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Archive for January, 2014

New York: $147K Settelment for Electrocution Death

January 24, 2014 1 comment

Brooklyn, NY: A  telecommunications company has reached a settlement with OSHA resolving  litigation surrounding the electrocution death of an employee in 2011 in  Brooklyn. Under the agreement, the company will pay a fine of $147,000 and make  changes to its electrical safety training.

OSHA  Regional Administrator Robert Kulick commented, “While no settlement can bring  this worker back to his family, co-workers, and friends, this agreement can help  prevent similar and needless tragedies in the future.”

The  fatality occurred when a field technician came into contact with an energized  power line as he worked from an aerial lift bucket. OSHA determined that field  technicians were not adequately trained, did not wear proper protective gloves,  and did not ground the suspension strand they were installing.

The  settlement was filed with the Occupational Safety and Health Review Commission,  which reviews contested cases.

Story Via: safety.blr.com

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Florida Nonprofit facing $228K fine

January 24, 2014 Leave a comment

Pensacola, FL: OSHA is proposing $228,600 in fines for Teen Challenge of Florida Inc., a nonprofit rehabilitation program, after the agency said it found 25 safety and health violations at the organization’s facilities in Pensacola, Fla.

The Pensacola Teen Challenge Men’s Center says its mission is to help men 18 and older “who are struggling with drug addiction, alcoholism and other life-controlling issues.” The organization, which is part of Teen Challenge International, runs a screen-printing operation, a detail shop, a wood shop and two thrift stores, according to a report on the website of WEAR ABC 3 in northwest Florida.

OSHA said it initiated the July 2013 inspection after receiving a complaint alleging safety and health hazards.

“This employer willfully disregarded worker safety by exposing workers to amputation hazards,” said Brian Sturtecky, OSHA’s area director in Jacksonville, Fla. “The hazards found during our inspection must be eliminated from this workplace immediately.”

Three willful violations, with $162,000 in penalties, allegedly involve Teen Challenge exposing workers to amputation hazards by not providing machine guarding on the hand-fed ripsaws, the cutting heads of the routers and the abrasive wheels on the grinding wheel, according to OSHA.

Eighteen serious safety and health violations, with $66,600 in penalties, include allegedly failing to:

  •                               Provide workers first aid training in case of an emergency.
  •                               Provide a suitable eyewash facility.
  •                               Close unused openings in boxes, raceways, cabinets and equipment cases.
  •                               Have uniform step heights on a standard stairway and keep exit routes unobstructed.

The employer also exposed workers to numerous instances where the machines had no guarding, several electrical deficiencies were present and various tripping hazards were observed, according to OSHA.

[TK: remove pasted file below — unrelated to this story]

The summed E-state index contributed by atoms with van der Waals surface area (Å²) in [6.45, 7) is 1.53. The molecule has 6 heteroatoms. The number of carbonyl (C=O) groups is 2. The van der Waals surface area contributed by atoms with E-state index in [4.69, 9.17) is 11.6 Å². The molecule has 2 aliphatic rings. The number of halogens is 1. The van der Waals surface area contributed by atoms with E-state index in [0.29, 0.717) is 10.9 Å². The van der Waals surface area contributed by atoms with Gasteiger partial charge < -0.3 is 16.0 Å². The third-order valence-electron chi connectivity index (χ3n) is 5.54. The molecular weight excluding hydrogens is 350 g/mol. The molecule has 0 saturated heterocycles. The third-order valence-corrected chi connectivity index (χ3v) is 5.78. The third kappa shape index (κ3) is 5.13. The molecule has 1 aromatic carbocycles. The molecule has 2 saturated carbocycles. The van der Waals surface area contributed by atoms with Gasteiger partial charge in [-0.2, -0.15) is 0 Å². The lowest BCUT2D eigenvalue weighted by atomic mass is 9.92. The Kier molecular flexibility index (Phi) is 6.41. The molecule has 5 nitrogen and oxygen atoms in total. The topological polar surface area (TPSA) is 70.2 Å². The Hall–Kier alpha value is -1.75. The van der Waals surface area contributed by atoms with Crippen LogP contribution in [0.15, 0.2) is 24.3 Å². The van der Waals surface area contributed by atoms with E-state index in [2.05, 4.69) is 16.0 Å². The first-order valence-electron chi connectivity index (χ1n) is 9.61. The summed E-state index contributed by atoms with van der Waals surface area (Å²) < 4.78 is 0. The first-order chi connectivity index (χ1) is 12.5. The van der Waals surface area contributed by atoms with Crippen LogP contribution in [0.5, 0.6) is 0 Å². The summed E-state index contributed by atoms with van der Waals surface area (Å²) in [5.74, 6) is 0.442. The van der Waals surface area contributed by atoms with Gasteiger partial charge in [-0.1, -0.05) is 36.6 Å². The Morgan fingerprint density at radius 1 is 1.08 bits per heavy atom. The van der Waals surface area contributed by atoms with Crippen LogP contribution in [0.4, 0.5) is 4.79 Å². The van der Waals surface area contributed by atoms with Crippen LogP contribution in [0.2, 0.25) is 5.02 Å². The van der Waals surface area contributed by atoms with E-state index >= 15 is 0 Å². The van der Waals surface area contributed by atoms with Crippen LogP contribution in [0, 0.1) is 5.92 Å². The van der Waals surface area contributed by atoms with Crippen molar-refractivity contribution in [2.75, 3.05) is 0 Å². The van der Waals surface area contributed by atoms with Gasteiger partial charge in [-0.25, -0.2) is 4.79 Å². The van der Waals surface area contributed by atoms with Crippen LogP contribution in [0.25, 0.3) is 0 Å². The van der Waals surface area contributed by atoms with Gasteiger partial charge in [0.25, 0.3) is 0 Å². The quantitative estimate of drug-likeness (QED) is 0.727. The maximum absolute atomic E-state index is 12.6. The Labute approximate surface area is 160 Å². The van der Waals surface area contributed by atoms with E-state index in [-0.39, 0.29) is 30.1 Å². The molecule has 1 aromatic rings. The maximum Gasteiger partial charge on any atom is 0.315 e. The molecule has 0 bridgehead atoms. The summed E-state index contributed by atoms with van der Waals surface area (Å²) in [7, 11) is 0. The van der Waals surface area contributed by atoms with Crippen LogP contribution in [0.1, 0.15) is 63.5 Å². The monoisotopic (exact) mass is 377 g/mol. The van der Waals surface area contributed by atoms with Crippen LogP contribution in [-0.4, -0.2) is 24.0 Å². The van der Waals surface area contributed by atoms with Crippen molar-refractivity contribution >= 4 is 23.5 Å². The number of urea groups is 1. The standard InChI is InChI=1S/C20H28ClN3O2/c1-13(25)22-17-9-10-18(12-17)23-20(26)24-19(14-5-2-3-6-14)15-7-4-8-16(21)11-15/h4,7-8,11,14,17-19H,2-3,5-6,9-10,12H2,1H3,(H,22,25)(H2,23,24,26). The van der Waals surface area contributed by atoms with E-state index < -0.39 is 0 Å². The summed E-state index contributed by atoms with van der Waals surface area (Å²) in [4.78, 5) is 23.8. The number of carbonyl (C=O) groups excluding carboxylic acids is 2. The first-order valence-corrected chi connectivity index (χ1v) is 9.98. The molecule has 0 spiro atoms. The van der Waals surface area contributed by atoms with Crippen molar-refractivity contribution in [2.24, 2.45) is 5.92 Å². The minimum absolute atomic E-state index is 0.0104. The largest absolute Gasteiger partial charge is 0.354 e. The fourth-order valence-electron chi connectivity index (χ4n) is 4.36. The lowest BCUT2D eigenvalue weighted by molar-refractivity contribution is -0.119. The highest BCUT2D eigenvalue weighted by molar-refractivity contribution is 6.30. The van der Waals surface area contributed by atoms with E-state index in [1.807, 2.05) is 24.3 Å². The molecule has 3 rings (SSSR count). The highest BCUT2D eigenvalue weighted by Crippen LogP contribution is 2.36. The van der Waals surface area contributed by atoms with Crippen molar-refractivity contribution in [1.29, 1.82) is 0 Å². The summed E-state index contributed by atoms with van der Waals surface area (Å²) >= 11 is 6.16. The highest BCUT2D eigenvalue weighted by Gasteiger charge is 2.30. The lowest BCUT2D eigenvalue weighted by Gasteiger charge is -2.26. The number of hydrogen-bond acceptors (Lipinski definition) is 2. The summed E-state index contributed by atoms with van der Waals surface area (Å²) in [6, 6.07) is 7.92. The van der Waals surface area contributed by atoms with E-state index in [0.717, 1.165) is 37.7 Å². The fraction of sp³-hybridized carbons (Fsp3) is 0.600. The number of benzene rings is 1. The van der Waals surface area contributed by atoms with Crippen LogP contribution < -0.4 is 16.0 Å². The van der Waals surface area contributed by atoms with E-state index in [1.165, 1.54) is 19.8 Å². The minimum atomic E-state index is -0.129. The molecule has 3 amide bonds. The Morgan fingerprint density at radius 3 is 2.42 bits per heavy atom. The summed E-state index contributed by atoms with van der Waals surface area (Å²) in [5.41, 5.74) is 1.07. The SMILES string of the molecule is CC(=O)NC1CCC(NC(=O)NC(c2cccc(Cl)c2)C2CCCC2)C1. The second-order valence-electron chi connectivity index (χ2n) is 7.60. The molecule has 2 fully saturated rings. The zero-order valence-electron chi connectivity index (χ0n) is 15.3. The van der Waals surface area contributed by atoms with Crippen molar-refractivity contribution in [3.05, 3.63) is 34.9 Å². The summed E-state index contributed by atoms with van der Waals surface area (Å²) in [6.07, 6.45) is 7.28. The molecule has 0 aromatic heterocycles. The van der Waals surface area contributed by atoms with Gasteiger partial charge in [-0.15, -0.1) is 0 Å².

OSHA cited Teen Challenge for four other-than-serious violations, stemming from the organization’s alleged failure to: illuminate exit signs; certify forklift operators as competent to operate powered industrial trucks safely; establish a respiratory protection program; and have forklift nameplates and markings in place and in legible condition. No monetary penalties were assigned for the other-than-serious violations.

Teen Challenge has 15 business days from receipt of the citations and proposed penalties to comply or contest OSHA’s findings.

Story Via: EHStoday.com

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NH: $280K Fine Handed Out by OSHA

January 14, 2014 Leave a comment

Berlin, NH: The U.S. Department of Labor’s Occupational Safety and Health Administration has cited the general contractor and five subcontractors working on the construction of the Berlin Power Plant in Berlin, New Hampshire for 31 willful, serious and repeat violations of workplace safety standards. The employers face a combined $280,880 in proposed fines following inspections by OSHA’s Concord Area Office, which started in March in response to complaints.

“Workers at this site were exposed to serious and potentially fatal injuries from a variety of hazards. These included cave-in, fall, scaffold collapse, crushing, lead and electrocution hazards,” said Rosemarie Ohar, OSHA’s area director for New Hampshire. “While it is fortunate no one was killed or seriously injured, worker safety cannot and must never be left to chance. For the safety and well-being of their employees, these employers must supply and ensure the use of proper safeguards on their job sites.”

Northeast Utilities Enterprises Inc., doing business as E.S. Boulos Co., of Lewiston, Maine, an electrical contractor that installed the primary electrical wiring and transmission lines, was issued one serious citation with a $5,000 fine, for exposed live electrical wiring, unlabeled electrical panels and not closing unused electrical cabinet openings effectively.

Vaillancourt Electrical Service of Berlin, which installed and maintained temporary power throughout the job site, was issued five serious citations, with $11,600 in fines. It allowed workers to be close to an energized 480-volt electrical panel, which exposed workers to arc flash and blast hazards; it did not ensure the use of personal protective equipment; and it overlooked deficiencies involving temporary lighting, electrical cords and a panel, and did not guard an energized electrical panel from water.